Acknowledgments Bill Jelen: Thank you to Pito Salas, who invented Lotus Improv, the first desktop product to offer functionality similar to pivot tables. Thanks to Dan Bricklin, Bob Frankston, and Mitch Kapor for being pioneers in the spreadsheet world. Thanks to Dave Gainer and the entire Excel team at Microsoft for bringing pivot tables along to what they are today. Juan Pablo González provided great technical review. Thanks to Mary Ellen, Josh, and Zeke Jelen for tolerating me while I was writing six books simultaneously. My sister, Barb Jelen, provides excellent back office support at MrExcel.com; there is a good chance that she packed and shipped this book to you. Lora White keeps things moving and produces our Podcasts. Thanks to Jerry Kohl at Leegin and everyone who ever asked me for a report back at Telxon, and our clients at MrExcel Consulting; you all contributed to my expertise with pivot tables. Thanks to William Brown at Waterside; Loretta Yates, Andy Beaster, Chuck Hutchinson, and Kevin Howard at Que Publishing. Thanks to Mike Alexander for being a great coauthor.

Mike Alexander: Thank you to Bill Jelen for the opportunity to help write this book. It’s hard to find anyone who has more passion and drive for what he does than Bill Jelen. Thank you to Juan Pablo González for keeping Bill and me honest and sparking some great ideas. Many thanks to Loretta Yates and the many professionals at Que Publishing for all the support during the writing process. A special thank you to Mary for putting up with all my crazy projects this year.

We Want to Hear from You! As the reader of this book, you are our most important critic and commentator. We value your opinion and want to know what we’re doing right, what we could do better, what areas you’d like to see us publish in, and any other words of wisdom you’re willing to pass our way. As an associate publisher for Que Publishing, I welcome your comments. You can email or write me directly to let me know what you did or didn’t like about this book—as well as what we can do to make our books better. Please note that I cannot help you with technical problems related to the topic of this book. We do have a User Services group, however, where I will forward specific technical questions related to the book. When you write, please be sure to include this book’s title and author as well as your name, email address, and phone number. I will carefully review your comments and share them with the author and editors who worked on the book. Email:

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Mail:

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Reader Services Visit our website and register this book at www.quepublishing.com/register for convenient access to any updates, downloads, or errata that might be available for this book.

Pivot tables are the single most powerful feature in all of Excel. They came along during the 1990s when Microsoft and Lotus were locked in a bitter battle for dominance of the spreadsheet market. The race to continually add enhanced features to their respective products during the mid-90s led to many incredible features, but none as powerful as the pivot table.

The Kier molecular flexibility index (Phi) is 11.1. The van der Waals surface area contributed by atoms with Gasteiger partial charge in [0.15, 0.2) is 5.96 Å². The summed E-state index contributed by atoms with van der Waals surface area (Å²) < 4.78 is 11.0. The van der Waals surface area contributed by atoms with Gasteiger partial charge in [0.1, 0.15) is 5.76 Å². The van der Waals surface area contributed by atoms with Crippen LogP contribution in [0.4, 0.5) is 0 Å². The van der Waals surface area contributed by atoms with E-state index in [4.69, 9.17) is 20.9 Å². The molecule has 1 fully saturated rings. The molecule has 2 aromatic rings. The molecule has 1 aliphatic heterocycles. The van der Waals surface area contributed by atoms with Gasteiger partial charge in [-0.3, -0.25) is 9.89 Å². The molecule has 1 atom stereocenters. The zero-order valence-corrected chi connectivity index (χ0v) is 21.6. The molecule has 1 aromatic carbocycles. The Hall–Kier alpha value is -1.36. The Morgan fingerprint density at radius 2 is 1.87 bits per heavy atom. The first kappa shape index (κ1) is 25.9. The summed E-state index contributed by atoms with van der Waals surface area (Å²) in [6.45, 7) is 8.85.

INTRODUCTION IN THIS INTRODUCTION What You Will Learn from This Book

. . . . . . . . . . . .1

What Is New in Excel 2007’s Pivot Tables

..... 2

With a pivot table, you can take 1 million rows of transactional data and transform it into a summary report in seconds. If you can drag a mouse, you can create a pivot table. In addition to quickly summarizing and calculating data, pivot tables allow you to change your analysis on the fly by simply moving fields from one area of a report to another.

Skills Required to Use This Book . . . . . . . . . . .2

There is simply no other tool in Excel that gives you the flexibility and analytical power that pivot tables can give you.

Conventions Used in This Book

What You Will Learn from This Book It is widely agreed that close to 50% of Excel users leave 80% of Excel untouched. That is, most users don’t tap into the full potential of Excel’s built-in utilities. Of these utilities, the most prolific by far is the pivot table. Despite the fact that pivot tables have been a cornerstone of Excel for more than 12 years now, they remain one of the most underutilized tools in the entire Microsoft Office Suite. If you have picked up this book, you are savvy enough to have heard of pivot tables or even have used them on occasion. You have a sense that pivot tables have a power that you are not using, and you want to learn how to leverage that power to quickly increase your productivity. Within the first two chapters, you will be able to create basic pivot tables, increase your productivity, and produce reports in minutes instead of hours.

Case Study: Life Before Pivot Tables The Invention of the Pivot Table

........... 2

............... 5

Case Study: Life After Pivot Tables

.............. 7

Sample Files Used in This Book . . . . . . . . . . . .9 . . . . . . . . . . . . . . . . . .9

2

Introduction Within the first seven chapters, you will be able to output complex pivot reports with drilldown capabilities accompanying charts. By the end of the book, you will be able to build a dynamic pivot table reporting system.